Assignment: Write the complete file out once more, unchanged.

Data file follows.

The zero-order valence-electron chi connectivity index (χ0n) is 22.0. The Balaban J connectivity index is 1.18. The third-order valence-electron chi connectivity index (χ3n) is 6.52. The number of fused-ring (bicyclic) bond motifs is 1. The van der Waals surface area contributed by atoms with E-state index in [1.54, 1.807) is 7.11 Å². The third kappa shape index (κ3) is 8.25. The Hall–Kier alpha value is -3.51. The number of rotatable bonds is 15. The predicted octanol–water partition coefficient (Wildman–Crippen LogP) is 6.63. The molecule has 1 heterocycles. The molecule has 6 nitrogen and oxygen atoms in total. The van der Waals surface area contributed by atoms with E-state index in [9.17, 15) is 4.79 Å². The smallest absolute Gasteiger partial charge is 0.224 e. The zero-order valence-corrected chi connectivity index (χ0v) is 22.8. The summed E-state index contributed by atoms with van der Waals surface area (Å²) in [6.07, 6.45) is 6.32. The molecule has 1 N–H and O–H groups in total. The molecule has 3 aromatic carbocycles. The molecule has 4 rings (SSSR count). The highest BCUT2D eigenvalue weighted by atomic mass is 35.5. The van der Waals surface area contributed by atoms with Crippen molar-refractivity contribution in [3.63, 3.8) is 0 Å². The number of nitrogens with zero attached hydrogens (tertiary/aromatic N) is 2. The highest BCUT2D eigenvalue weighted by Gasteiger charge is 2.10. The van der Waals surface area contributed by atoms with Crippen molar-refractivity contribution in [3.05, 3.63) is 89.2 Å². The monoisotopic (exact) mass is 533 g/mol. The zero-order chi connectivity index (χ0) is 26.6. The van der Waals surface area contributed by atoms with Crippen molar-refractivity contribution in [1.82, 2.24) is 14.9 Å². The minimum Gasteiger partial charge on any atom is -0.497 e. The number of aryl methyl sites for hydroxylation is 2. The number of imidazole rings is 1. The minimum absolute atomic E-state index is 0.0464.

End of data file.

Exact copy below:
The zero-order valence-electron chi connectivity index (χ0n) is 22.0. The Balaban J connectivity index is 1.18. The third-order valence-electron chi connectivity index (χ3n) is 6.52. The number of fused-ring (bicyclic) bond motifs is 1. The van der Waals surface area contributed by atoms with E-state index in [1.54, 1.807) is 7.11 Å². The third kappa shape index (κ3) is 8.25. The Hall–Kier alpha value is -3.51. The number of rotatable bonds is 15. The predicted octanol–water partition coefficient (Wildman–Crippen LogP) is 6.63. The molecule has 1 heterocycles. The molecule has 6 nitrogen and oxygen atoms in total. The van der Waals surface area contributed by atoms with E-state index in [9.17, 15) is 4.79 Å². The smallest absolute Gasteiger partial charge is 0.224 e. The zero-order valence-corrected chi connectivity index (χ0v) is 22.8. The summed E-state index contributed by atoms with van der Waals surface area (Å²) in [6.07, 6.45) is 6.32. The molecule has 1 N–H and O–H groups in total. The molecule has 3 aromatic carbocycles. The molecule has 4 rings (SSSR count). The highest BCUT2D eigenvalue weighted by atomic mass is 35.5. The van der Waals surface area contributed by atoms with Crippen molar-refractivity contribution in [3.63, 3.8) is 0 Å². The number of nitrogens with zero attached hydrogens (tertiary/aromatic N) is 2. The highest BCUT2D eigenvalue weighted by Gasteiger charge is 2.10. The van der Waals surface area contributed by atoms with Crippen molar-refractivity contribution in [3.05, 3.63) is 89.2 Å². The monoisotopic (exact) mass is 533 g/mol. The zero-order chi connectivity index (χ0) is 26.6. The van der Waals surface area contributed by atoms with Crippen molar-refractivity contribution in [1.82, 2.24) is 14.9 Å². The minimum Gasteiger partial charge on any atom is -0.497 e. The number of aryl methyl sites for hydroxylation is 2. The number of imidazole rings is 1. The minimum absolute atomic E-state index is 0.0464.